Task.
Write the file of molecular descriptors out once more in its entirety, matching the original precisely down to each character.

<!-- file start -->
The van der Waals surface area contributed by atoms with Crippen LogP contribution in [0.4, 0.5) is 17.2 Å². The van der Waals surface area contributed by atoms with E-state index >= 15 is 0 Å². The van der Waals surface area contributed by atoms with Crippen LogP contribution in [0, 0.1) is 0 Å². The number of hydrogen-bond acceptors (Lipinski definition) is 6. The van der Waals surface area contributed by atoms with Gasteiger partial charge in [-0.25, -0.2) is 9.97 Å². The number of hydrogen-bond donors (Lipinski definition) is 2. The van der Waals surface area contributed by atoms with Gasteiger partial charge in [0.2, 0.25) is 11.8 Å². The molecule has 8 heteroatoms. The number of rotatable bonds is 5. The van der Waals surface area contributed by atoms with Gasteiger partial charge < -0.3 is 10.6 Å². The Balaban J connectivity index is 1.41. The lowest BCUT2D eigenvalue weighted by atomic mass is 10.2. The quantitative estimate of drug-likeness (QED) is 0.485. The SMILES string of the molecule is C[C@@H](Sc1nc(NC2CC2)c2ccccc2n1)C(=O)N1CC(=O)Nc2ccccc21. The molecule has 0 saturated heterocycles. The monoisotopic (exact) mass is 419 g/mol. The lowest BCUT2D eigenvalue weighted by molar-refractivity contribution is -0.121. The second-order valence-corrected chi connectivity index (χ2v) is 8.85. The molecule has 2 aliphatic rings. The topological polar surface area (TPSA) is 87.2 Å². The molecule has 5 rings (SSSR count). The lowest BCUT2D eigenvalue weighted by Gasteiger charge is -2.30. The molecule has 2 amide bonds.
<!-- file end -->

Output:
The van der Waals surface area contributed by atoms with Crippen LogP contribution in [0.4, 0.5) is 17.2 Å². The van der Waals surface area contributed by atoms with E-state index >= 15 is 0 Å². The van der Waals surface area contributed by atoms with Crippen LogP contribution in [0, 0.1) is 0 Å². The number of hydrogen-bond acceptors (Lipinski definition) is 6. The van der Waals surface area contributed by atoms with Gasteiger partial charge in [-0.25, -0.2) is 9.97 Å². The number of hydrogen-bond donors (Lipinski definition) is 2. The van der Waals surface area contributed by atoms with Gasteiger partial charge in [0.2, 0.25) is 11.8 Å². The molecule has 8 heteroatoms. The number of rotatable bonds is 5. The van der Waals surface area contributed by atoms with Gasteiger partial charge < -0.3 is 10.6 Å². The Balaban J connectivity index is 1.41. The lowest BCUT2D eigenvalue weighted by atomic mass is 10.2. The quantitative estimate of drug-likeness (QED) is 0.485. The SMILES string of the molecule is C[C@@H](Sc1nc(NC2CC2)c2ccccc2n1)C(=O)N1CC(=O)Nc2ccccc21. The molecule has 0 saturated heterocycles. The monoisotopic (exact) mass is 419 g/mol. The lowest BCUT2D eigenvalue weighted by molar-refractivity contribution is -0.121. The second-order valence-corrected chi connectivity index (χ2v) is 8.85. The molecule has 2 aliphatic rings. The topological polar surface area (TPSA) is 87.2 Å². The molecule has 5 rings (SSSR count). The lowest BCUT2D eigenvalue weighted by Gasteiger charge is -2.30. The molecule has 2 amide bonds.